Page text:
The Equal Employment Opportunity Commission (EEOC) has issued a Notice of Public Rulemaking (NPRM) with the unpublished proposed rule in the Federal Register implementing the Pregnant Workers Fairness Act (PWFA). PWFA does not replace or preempt other federal, state, or local laws protecting pregnancy, childbirth, or related medical conditions.
It is currently posted seeking public comment until October 10, 2023. The EEOC will then have until December 29, 2023, to issue final regulations. To assist employers understand the proposal rule, EEOC issued a Summary of Key Provisions of the EEOC’s Proposed Rule to Implement the Pregnant Workers Fairness Act.
On November 23, 2020, OutSolve posted a blog providing an overview of the PWFA, which was signed by President Biden in December 2022. Private and public employers with 15 or more employees are required to provide reasonable accommodation(s) to pregnant workers and applicants who need them because of their pregnancy, childbirth, or related medical conditions [e.g., fertility treatments or postpartum depression] unless an undue hardship on the operation of the business of the covered entity is created.
The PWFA aims to fill in the gaps between other federal workplace laws with respect to:
- existing protections available to pregnant workers and applicants [see definitions below],
- taking time off under the Family and Medical Leave Act (FMLA) for prenatal or pregnancy-related medical appointments, or for therapy sessions for postpartum depression, and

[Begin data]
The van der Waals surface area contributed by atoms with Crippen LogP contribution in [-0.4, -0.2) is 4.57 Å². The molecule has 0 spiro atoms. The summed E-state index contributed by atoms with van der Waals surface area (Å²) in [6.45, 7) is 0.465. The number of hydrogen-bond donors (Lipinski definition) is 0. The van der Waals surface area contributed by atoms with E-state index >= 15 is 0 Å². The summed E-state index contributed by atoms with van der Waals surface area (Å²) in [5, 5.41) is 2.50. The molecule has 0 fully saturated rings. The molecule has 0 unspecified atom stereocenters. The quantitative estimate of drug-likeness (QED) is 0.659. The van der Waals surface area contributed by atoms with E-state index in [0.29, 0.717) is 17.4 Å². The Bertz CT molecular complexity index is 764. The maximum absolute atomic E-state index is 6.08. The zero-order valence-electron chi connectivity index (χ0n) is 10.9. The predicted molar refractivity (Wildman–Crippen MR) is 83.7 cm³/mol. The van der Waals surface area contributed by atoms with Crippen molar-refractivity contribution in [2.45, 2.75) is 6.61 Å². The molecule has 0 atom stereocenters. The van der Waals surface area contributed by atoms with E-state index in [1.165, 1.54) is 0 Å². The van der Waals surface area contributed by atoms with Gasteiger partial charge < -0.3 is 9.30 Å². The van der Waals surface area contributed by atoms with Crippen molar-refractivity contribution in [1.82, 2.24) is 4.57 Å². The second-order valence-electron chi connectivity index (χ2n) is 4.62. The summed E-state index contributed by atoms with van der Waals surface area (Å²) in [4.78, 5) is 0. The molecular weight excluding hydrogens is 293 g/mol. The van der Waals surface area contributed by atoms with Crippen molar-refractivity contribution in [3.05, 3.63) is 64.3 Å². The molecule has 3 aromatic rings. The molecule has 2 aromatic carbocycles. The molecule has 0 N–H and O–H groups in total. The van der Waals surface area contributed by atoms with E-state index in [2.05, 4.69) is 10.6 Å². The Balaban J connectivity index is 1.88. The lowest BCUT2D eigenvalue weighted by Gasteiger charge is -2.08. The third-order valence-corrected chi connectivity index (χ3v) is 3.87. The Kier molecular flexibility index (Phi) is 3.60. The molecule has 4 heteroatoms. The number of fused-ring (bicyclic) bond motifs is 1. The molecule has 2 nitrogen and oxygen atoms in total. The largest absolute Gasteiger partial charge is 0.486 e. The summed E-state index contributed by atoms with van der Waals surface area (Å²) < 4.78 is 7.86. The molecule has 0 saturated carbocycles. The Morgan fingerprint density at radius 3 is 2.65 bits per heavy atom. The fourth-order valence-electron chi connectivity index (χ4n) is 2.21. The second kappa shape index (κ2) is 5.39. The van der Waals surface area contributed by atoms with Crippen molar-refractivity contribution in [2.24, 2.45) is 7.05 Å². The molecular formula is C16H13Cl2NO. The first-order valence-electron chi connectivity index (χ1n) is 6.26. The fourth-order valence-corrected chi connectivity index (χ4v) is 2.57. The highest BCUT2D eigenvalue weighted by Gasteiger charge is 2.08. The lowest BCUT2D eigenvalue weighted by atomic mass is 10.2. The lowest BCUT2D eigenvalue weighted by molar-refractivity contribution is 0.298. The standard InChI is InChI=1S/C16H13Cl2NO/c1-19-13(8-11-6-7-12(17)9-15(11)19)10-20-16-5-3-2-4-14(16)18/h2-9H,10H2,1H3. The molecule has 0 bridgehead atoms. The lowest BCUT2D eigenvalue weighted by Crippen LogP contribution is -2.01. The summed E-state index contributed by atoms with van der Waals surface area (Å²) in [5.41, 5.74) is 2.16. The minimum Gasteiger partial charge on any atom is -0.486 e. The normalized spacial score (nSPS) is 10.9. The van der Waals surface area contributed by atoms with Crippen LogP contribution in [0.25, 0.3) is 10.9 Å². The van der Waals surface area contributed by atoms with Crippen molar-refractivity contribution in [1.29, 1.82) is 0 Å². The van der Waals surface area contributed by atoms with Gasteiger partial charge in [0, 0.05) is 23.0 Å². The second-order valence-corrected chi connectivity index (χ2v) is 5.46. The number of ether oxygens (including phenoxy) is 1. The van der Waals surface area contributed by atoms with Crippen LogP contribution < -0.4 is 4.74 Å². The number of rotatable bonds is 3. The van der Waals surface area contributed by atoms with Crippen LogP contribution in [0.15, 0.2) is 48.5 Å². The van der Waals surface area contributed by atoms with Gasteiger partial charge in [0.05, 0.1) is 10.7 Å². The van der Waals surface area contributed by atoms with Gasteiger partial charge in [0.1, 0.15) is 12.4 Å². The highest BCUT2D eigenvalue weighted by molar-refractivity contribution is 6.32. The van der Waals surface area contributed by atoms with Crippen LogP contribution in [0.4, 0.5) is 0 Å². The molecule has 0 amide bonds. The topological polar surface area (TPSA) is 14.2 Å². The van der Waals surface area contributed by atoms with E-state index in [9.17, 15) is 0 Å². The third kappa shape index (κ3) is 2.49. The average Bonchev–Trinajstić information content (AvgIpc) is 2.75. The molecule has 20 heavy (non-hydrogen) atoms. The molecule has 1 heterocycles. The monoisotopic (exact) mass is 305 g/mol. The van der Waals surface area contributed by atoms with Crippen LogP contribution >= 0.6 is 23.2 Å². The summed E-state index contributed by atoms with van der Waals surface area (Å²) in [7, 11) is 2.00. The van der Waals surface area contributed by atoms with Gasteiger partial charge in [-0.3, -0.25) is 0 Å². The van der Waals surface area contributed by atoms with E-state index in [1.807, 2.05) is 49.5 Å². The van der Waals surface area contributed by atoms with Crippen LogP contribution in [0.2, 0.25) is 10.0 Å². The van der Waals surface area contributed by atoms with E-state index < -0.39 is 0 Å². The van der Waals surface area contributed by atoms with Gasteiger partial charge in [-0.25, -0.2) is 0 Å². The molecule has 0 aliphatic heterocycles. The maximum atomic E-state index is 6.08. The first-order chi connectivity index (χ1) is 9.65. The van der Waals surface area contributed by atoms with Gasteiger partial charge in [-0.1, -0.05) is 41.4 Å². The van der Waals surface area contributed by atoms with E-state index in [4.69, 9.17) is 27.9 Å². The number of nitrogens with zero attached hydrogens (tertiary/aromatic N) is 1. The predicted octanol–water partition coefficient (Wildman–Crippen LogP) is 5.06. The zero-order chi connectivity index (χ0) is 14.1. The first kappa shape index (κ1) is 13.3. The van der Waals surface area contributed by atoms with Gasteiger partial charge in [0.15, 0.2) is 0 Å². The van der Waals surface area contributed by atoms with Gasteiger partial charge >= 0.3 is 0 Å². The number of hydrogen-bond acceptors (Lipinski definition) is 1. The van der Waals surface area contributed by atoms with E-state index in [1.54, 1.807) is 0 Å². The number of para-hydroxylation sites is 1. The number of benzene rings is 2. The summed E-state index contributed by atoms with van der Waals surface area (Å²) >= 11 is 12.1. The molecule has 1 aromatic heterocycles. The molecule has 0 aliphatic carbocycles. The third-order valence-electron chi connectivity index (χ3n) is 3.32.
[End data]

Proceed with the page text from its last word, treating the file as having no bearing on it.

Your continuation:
- reasonable accommodations under the Americans with Disabilities Act (ADA) and other state and local laws, such as: access to closer parking, flexible work hours, appropriately sized uniforms and safety apparel; additional break time, ability to sit or drink water, exemption for activities that may be strenuous or dangerous.
The PWFA defines “covered entity,” “employee,” and “person” consistent with Title VII. Similarly, terms such as “reasonable accommodation” and “under hardship” are to be construed consistent with the ADA. However, the term “known limitation” goes beyond the ADA, meaning “physical or mental condition related to, affected by, or arising out of pregnancy, childbirth, or related medical conditions that the employee or employee’s representative has communicated to the employer whether or not such condition meets the definition of a disability specified in section 3 of the Americans with Disabilities Act.”
The definition of pregnancy, childbirth, or related medical conditions is extremely broad and includes current, past, and potential pregnancy, lactation, use of birth control, menstruation, miscarriages, and abortion. The law also states that workers with healthy or normal pregnancies are permitted to seek accommodations.
The PWFA also identifies the employer conduct that is prohibited, all relating to accommodations.
Since the law took effect on June 27, 2023, the EEOC has been accepting charges against employers allegedly violating the act.
The PWFA does not replace or preempt other federal, state, and local laws that provide more protection to workers impacted by pregnancy, childbirth, or related medical conditions. Employers also need to comply with the pregnancy provisions of Title VII, the ADA, FMLA, as well as state and local laws. The PWDA fills in the gaps of these federal laws and goes further than the Pregnancy Discrimination Act of 1978 (PDA).
Employers that work with employees in good faith to identify and grant accommodations which do not create an undue hardship should be able to defend their actions in the event of a formal complaint. If the charging party prevails, they have the same relief available under Title VII, including reinstatement, back pay, front pay, compensatory damages, punitive damages, and the right to recover reasonable attorneys’ fees.